By Youri Kemp
Tribune Business Reporter
Cleaning products and services firms yesterday said their addition to the list of “essential” businesses spared from the lockdown is critical to combat the health risk posed by COVID-19.
Roman Knowles, a Blanco Bleach sales manager, told Tribune Business: “I think that bleach is a necessity at this point to make sure we disinfect all surfaces that might have the virus on it, so that being said I think we are essential to trying to fight this virus.
“We are going to go with what the government says. If they do decide to revoke it, like everybody else we would have to close our doors. But we urge them to consider us as essential, as we are providing quite a lot of cleaning products to make sure that everybody stays safe.
Mr Knowles added: “There has been a spike in business. Everybody, along with the wholesalers and food stores, and anything that can be used in the household, or on different things, have gone up so we have seen a spike in business.
“We are not going to be running out of anything. As long as the port remains open, and we can get the raw materials in, we can make bleach for as long as we need to.”
The government, late on Wednesday night, adjusted its list of businesses exempt from the nationwide lockdown to include suppliers of cleaning products to companies; cleaning services providers; pool maintenance and supplies businesses; and funeral homes and cemeteries.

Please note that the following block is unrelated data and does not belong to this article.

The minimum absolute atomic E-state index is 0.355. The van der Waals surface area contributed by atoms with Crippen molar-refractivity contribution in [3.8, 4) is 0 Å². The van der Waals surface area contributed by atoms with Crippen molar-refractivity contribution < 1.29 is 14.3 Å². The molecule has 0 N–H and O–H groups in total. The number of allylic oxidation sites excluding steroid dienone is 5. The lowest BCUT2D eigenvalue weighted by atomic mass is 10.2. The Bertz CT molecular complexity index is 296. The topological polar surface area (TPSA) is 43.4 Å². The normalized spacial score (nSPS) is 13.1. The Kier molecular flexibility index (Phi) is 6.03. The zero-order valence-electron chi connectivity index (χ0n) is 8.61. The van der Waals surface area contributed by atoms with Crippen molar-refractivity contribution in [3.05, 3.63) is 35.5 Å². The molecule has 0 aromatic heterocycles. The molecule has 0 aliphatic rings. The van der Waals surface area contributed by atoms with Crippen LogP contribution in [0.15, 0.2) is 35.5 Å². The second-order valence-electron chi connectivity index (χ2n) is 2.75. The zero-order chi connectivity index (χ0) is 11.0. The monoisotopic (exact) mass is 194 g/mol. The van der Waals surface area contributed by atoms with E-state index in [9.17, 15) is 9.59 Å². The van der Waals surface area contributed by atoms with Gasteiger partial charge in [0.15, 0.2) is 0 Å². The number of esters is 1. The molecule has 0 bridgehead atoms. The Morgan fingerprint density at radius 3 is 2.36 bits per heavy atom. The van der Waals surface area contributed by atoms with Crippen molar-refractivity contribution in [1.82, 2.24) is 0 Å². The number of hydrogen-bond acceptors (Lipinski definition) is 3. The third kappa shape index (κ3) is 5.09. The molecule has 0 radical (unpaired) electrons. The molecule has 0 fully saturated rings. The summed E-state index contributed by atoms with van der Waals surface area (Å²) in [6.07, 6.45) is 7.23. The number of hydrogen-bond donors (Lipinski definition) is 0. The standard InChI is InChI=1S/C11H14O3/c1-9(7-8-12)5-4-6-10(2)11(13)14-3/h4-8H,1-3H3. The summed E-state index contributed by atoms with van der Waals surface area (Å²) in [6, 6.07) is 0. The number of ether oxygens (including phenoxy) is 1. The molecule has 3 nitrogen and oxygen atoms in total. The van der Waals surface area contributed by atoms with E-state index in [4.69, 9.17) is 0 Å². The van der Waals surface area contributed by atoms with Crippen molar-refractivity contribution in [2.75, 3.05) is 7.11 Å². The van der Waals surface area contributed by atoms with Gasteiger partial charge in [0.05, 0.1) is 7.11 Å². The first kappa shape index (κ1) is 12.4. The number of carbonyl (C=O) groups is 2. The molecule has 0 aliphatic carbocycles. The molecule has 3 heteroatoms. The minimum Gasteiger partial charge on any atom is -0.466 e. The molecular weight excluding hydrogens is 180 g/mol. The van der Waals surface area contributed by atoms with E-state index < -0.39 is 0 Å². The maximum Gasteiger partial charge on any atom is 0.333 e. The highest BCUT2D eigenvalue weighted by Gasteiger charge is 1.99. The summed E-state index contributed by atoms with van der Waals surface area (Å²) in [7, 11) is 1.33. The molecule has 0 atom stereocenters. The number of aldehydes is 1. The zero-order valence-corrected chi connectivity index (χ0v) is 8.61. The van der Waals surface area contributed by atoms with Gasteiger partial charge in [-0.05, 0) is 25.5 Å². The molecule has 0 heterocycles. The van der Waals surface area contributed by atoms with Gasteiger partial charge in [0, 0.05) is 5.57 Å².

Cleaning services providers, and pool maintenance and supplies businesses, are being allowed to operate between 9am to 5pm provided the necessary social distancing protocols are maintained. Cleaning chemicals suppliers, such as Blanco, are to operate between 9am to 2pm but not be open to the public.
Robert Lightbourne, R.L Elite Housekeeping’s president, told Tribune Business of the exemption: “I think it was necessary. Me and my business partner, we had a discussion and we were saying that seeing that cleaning and sanitising specifically is one of the ways to prevent the spread of the virus, cleaning companies like myself should be allowed to still operate, particularly in businesses that are under the exemption as the traffic still coming in and out.
“So our services are essential at this time. I am glad that the government made a decision to include cleaning and janitorial companies to be allowed to work at this time, which is necessary.”
Confirming that there has been an increase in demand for his services, Mr Lightbourne added: “I got a call from one or two businesses, but at the same time we are being proactive. We are also reaching out to let businesses know we will be available to do specific sanitising and disinfecting, and cleaning, which is what we always do. So, yes, business has increased, but we are also being proactive and going out there and making businesses aware.”
Geoffrey Eneas, Chlorine Depot & Pool Supply’s managing director, said: “We are quite pleased that we are able to service our customers during this time. We have had a lot of calls from our folks needing their pools taken care of, and we are just happy to be able to help.
Mr Eneas added: “We are practicing social distancing. We do curb side or we deliver to the home. It’s going very smoothly. If folks have a credit card or if they want to send money to our bank account we prefer to do it that way, as we would rather not deal with cash.”
While he had not necessarily seen an increase in demand for his services as a result of being placed on the exempted business list during this lockdown period, Mr Eneas said: “It has just been smooth and even. Our customers are just happy.”